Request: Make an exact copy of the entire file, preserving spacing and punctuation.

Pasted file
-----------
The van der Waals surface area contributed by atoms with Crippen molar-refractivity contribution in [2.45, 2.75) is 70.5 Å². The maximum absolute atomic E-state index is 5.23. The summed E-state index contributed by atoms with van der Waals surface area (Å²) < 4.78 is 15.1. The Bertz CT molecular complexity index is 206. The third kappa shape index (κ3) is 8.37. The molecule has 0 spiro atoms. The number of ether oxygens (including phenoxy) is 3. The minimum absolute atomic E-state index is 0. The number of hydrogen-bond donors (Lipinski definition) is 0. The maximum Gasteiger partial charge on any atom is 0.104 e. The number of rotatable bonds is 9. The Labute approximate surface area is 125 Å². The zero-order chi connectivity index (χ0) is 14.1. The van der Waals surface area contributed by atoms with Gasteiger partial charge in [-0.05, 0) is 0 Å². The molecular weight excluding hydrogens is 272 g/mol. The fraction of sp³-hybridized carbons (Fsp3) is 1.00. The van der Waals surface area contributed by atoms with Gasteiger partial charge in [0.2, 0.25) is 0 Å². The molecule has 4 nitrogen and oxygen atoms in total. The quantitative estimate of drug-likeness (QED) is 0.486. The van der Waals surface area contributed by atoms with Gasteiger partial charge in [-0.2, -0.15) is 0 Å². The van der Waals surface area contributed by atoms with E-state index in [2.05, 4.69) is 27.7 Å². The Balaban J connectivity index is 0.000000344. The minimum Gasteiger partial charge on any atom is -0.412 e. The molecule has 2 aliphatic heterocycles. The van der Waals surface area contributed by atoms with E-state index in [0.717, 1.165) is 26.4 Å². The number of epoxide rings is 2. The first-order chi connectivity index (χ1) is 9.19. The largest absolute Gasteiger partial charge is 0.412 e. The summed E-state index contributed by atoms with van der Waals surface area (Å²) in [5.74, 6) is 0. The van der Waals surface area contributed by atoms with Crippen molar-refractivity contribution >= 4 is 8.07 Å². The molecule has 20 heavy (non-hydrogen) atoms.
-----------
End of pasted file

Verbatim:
The van der Waals surface area contributed by atoms with Crippen molar-refractivity contribution in [2.45, 2.75) is 70.5 Å². The maximum absolute atomic E-state index is 5.23. The summed E-state index contributed by atoms with van der Waals surface area (Å²) < 4.78 is 15.1. The Bertz CT molecular complexity index is 206. The third kappa shape index (κ3) is 8.37. The molecule has 0 spiro atoms. The number of ether oxygens (including phenoxy) is 3. The minimum absolute atomic E-state index is 0. The number of hydrogen-bond donors (Lipinski definition) is 0. The maximum Gasteiger partial charge on any atom is 0.104 e. The number of rotatable bonds is 9. The Labute approximate surface area is 125 Å². The zero-order chi connectivity index (χ0) is 14.1. The van der Waals surface area contributed by atoms with Gasteiger partial charge in [-0.05, 0) is 0 Å². The molecular weight excluding hydrogens is 272 g/mol. The fraction of sp³-hybridized carbons (Fsp3) is 1.00. The van der Waals surface area contributed by atoms with Gasteiger partial charge in [0.2, 0.25) is 0 Å². The molecule has 4 nitrogen and oxygen atoms in total. The quantitative estimate of drug-likeness (QED) is 0.486. The van der Waals surface area contributed by atoms with Gasteiger partial charge in [-0.2, -0.15) is 0 Å². The van der Waals surface area contributed by atoms with E-state index in [2.05, 4.69) is 27.7 Å². The Balaban J connectivity index is 0.000000344. The minimum Gasteiger partial charge on any atom is -0.412 e. The molecule has 2 aliphatic heterocycles. The van der Waals surface area contributed by atoms with E-state index in [0.717, 1.165) is 26.4 Å². The number of epoxide rings is 2. The first-order chi connectivity index (χ1) is 9.19. The largest absolute Gasteiger partial charge is 0.412 e. The summed E-state index contributed by atoms with van der Waals surface area (Å²) in [5.74, 6) is 0. The van der Waals surface area contributed by atoms with Crippen molar-refractivity contribution >= 4 is 8.07 Å². The molecule has 20 heavy (non-hydrogen) atoms.